"We want an equal playing field and they are willing to take up on the verification of scientific data. From what we know, they have outdated data. In the process of review, if they find the default value is not 19 per cent, then it will be good for us to be on par with the other oils," said Hussein.
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Palm oil deserves equal trade opportunities 
 
TRADE in palm oil products should not be victimised by legislation in the European Union (EU), and in Australia, arising from the Western anti-palm oil campaigns, said the Malaysian Palm Oil Council (MPOC) chief executive officer.
 
Tan Sri Yusof Basiron said that such legislation would be seen as a trade protection measure, which could force the affected countries to relatiate.
 
Malaysia's above average performance in habitat conservation of the orang utan and in greenhouse gas emission (GHG), as well as being a net sequester of carbon, deserves recognition, he said.
 
"We have earned our right to trade. We should not be asked to clean the mess (GHG emission) of developed countries," Yusof said in addressing the International Palm Oil Sustainability Conference in Kota Kinabalu recently.
 
He cited the refusal of Russia, a world leader in timber production and export, to comply with the EU-certified timber scheme. Likewise, palm oil should not be singled out for sustainability compliance unless other competing oils are also subjected to similar requirements.
 
GHG emission is not an issue as Malaysia is a net carbon sink country with more than 82 per cent tree cover provided by permanent forests and plantation crops, including oil palms, rubber, cocoa and coconuts.
 
Yusof said the Western non-governmental organisations (NGOs) should focus on campaigning for the reduction of GHG emission in their own countries, for instance, closing polluting coal mines.

"How is it that the UK produces 18 million tonnes of coal per year and the NGOs do not seem to notice the GHG emitted but they can detect burning of a few hectares of forest for agricultural conversion in Indonesia 10,000 km away?"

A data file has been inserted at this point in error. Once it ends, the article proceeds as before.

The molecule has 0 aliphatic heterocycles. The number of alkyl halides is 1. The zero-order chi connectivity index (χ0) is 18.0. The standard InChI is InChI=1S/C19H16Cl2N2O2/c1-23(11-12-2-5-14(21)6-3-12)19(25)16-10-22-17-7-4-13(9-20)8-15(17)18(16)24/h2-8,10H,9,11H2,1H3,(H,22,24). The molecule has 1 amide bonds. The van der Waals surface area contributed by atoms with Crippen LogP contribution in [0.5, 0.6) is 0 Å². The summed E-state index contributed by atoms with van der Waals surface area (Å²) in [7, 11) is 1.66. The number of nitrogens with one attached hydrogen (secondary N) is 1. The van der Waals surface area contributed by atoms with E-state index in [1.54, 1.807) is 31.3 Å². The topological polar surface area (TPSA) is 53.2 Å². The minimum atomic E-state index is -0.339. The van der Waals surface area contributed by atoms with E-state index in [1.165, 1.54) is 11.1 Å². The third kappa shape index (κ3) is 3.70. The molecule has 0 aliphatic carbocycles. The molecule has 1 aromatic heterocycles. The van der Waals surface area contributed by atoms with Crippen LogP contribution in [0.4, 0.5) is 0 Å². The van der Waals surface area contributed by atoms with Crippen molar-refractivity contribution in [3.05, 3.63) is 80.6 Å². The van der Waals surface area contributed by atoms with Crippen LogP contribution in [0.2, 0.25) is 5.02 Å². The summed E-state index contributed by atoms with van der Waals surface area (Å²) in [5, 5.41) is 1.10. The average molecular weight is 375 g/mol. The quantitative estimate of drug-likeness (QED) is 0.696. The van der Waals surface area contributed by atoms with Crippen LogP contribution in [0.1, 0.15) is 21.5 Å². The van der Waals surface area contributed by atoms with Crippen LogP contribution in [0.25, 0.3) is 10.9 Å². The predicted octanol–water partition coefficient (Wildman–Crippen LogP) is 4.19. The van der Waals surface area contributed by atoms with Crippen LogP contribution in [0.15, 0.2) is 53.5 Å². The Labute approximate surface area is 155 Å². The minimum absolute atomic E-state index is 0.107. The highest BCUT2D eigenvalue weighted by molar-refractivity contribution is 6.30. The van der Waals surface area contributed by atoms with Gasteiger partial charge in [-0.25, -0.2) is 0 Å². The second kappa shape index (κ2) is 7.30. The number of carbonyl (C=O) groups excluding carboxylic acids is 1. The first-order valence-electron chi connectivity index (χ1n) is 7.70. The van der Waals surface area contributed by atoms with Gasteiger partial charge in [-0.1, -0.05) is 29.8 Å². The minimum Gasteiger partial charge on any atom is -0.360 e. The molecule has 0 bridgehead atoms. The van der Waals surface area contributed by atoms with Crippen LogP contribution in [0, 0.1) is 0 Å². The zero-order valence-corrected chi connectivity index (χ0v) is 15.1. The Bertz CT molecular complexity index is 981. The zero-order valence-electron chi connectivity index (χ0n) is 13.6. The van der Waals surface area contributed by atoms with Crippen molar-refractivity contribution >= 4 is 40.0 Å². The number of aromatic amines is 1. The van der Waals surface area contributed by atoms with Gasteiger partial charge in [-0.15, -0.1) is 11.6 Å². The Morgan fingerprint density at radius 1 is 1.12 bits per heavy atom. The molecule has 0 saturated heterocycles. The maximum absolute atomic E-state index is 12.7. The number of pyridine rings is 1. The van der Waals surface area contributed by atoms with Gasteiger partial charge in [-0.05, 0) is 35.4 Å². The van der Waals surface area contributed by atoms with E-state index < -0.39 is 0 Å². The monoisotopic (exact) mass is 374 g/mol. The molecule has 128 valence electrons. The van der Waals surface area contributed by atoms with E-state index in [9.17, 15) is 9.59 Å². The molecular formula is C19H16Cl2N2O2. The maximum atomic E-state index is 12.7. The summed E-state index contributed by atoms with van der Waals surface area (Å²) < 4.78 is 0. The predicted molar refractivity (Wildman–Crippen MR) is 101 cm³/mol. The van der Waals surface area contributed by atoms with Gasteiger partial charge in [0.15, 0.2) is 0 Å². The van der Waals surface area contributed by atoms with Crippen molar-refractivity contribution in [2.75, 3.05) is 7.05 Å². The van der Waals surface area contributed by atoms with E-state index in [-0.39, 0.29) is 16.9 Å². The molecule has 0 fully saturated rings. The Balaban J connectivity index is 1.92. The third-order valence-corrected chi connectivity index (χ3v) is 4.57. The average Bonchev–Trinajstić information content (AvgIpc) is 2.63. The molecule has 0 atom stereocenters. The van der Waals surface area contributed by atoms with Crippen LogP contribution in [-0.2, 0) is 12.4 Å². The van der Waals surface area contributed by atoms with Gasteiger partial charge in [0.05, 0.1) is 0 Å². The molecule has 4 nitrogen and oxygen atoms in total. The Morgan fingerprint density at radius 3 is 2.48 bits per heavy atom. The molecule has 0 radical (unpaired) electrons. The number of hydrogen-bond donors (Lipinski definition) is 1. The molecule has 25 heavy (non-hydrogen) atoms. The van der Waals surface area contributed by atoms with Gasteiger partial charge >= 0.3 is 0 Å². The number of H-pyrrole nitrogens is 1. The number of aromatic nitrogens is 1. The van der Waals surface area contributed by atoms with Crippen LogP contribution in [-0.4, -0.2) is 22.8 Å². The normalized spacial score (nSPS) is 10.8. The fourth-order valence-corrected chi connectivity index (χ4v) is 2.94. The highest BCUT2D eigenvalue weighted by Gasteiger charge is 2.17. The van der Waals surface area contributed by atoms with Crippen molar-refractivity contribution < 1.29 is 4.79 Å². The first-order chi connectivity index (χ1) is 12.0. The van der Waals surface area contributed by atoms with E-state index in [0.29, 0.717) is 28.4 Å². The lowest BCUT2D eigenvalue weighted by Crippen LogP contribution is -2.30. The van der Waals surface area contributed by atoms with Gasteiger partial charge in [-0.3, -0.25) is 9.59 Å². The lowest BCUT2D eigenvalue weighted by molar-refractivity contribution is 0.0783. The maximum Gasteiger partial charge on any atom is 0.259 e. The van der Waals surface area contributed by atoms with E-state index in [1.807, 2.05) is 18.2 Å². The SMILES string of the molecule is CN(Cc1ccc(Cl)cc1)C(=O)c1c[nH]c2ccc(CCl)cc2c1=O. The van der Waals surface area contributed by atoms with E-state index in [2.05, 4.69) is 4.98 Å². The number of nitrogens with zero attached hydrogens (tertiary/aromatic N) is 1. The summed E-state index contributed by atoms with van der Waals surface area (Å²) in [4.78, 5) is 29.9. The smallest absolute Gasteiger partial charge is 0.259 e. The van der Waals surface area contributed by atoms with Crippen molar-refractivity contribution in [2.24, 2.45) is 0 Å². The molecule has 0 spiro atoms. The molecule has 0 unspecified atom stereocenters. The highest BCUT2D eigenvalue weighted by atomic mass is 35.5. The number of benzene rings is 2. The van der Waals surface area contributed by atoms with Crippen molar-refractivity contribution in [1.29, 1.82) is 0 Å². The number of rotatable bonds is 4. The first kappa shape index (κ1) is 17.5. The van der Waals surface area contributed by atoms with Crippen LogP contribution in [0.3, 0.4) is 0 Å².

He pointed out that 66 million tonnes of carbon dioxide emitted a year from 18 million tonnes of coal produced in the UK was equivalent to deforestation of 378,000ha of degraded rainforests.
 
"This is more than double the yearly expansion of oil palm cultivation in Malaysia which in the past involved deforestation of degraded forest land zoned for agriculture."
 
Yusof warned that the Western-orchestrated palm oil campaigns could drive small oil palm growers in Indonesia and Malaysia to poverty even as the industry has been trying to raise the earnings of those in Indonesia to US$20 (RM66) a day from US$5 (RM16.50) currently.
 
The dangers of global warming should not be used to stifle oil palm expansion unless other GHG emitters in the developed countries are equally focused on mitigating GHG emission, such as taking steps to shut down their coal mines.
 
On the Sarawak peat paradigm, Ramesh Veloo, Paimin Selamat and Shahrir Abdul Aziz from Tradewinds Plantation Bhd listed zero burning, good water management and palm nutrition as important elements to consider in planting oil palm trees in peat soil.
 
Sarawak has the highest distribution of peat in the country at 64 per cent of the total of 2.58 million hectares. According to the Malaysian Palm Oil Board, 400,000ha of oil palm in the country is on peat land out of a total oil palm area of 750,000ha in Sarawak.
 
Tradewinds has 75,000ha of oil palm in Sarawak, with the crop grown in both mineral soil and peat soil.